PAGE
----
CareerPreviews@ASPIRE

Madhubanti (Madhu) Mukherjee is currently an engineering leader at Facebook. She’s worked in the San Francisco Bay Area for one and a half decades taking on engineering leadership roles in high-tech startups and large organizations. She has a Ph.D. in Computer Science and Engineering. 

Proteeti Sinha: What made you decide to pursue computer science?

Madhubanti Mukherjee: I should first clarify that my technical specialization is in Computer Science and Engineering – not CS.

A combination of three things got me to tech – I was good at Maths and Physics, enjoyed designing and making stuff (like drawing up building floor plans, building miniature furniture), and I was (and still am) pretty curious in general – with interests in how things work both from the technical as well as sociological perspective.

My first exposure to computers and programming was in middle school – but real access came during undergrad years. I worked on image processing algorithms and tinkered with electronic design automation as side projects. It was such a high to be able to write a few lines of text and be able to accomplish some pretty amazing things – like detecting faces in an image! And it was even more fun to design computers that design computers.

Being in this field let me be part of the accelerated technological revolution in the last two decades and I continue to be excited about the future.

PS: What did you wish you knew before you got into the tech industry?

MM: I wish I knew to focus less on texts and grades and lean on learning by doing.

It took me some time to understand that the most important skill to build is the ability to learn fast and constantly seek out stretch assignments that push you to learn new skills.

Technology has moved at an exponential pace in the past few decades and continues to do so. Also – as your role changes, your non-technical skills need to keep up.

Without constant learning, it’s very easy to become obsolete.

 

PS: Is there any tech stereotype you’d like to bust?

I was thinking how to best answer this question because my mental model does not really have a tech stereotype.

I’ve worked with a very diverse set of colleagues throughout my career and there’s no way they could fit into a box.

So I guess the stereotype to bust would be that there is a stereotype at all.

 

PS: An open secret in the tech industry?

MM: The most important skill one can have is self awareness and curiosity.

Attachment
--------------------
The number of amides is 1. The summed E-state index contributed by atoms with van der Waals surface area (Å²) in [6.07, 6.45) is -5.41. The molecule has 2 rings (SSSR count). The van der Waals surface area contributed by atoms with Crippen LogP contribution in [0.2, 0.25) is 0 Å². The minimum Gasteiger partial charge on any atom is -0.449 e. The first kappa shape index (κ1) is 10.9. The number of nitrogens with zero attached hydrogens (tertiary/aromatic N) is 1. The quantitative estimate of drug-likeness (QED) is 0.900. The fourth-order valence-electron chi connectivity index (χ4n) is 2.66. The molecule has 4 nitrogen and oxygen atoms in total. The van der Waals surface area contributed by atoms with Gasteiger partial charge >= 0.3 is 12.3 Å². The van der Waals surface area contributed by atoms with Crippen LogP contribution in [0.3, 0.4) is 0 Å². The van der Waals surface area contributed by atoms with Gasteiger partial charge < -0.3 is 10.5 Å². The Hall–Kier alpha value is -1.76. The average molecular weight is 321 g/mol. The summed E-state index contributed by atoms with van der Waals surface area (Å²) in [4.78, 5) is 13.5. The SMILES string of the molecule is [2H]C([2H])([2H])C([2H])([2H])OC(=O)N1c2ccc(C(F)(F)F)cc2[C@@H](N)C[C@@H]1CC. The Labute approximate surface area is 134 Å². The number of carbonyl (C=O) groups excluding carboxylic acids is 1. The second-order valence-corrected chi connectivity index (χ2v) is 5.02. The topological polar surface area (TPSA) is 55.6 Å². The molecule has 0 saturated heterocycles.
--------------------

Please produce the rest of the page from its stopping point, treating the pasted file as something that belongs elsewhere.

PS: What is the one thing you think the world needs from the tech industry?

MM: The potential impact through technology is truly boundless – it is possible to impact all of humanity.

As an industry we cannot lose sight of the hard problems that face humanity today – like climate change, broadening inequity, access to affordable healthcare, education – and come together to solve them. And then make sure as we pursue all that, vast swaths of humanity are not left behind.

 

PS: What role does the tech industry play in social activism? Algorithms and data drive many important decisions. Do you think algorithms can ever be completely unbiased?

MM: My personal take is that the tech industry by itself shouldn’t play a role in social activism.

From my perspective, the industry provides platforms and tools for the world to use them for getting their voices heard, to organize and mobilize others for social change.

Having said that, it’s not so black and white and the industry does have a role to play to establish equity.

The first thing is we need diverse representation in tech – in the industry and in academia to adequately represent what the world looks like. Where machine learning models are used, the models will be only as good as the data – without enough training data that captures the diversity in this world, the results will be biased. This is true not only for recommendation systems in search engines or social platforms, but everywhere learning models are used. Imagine using traffic data from the US to train a self-driven car targeted for Indian markets, or using genetic data from a certain ethnic population to develop prediction models for everyone – it just wouldn’t work.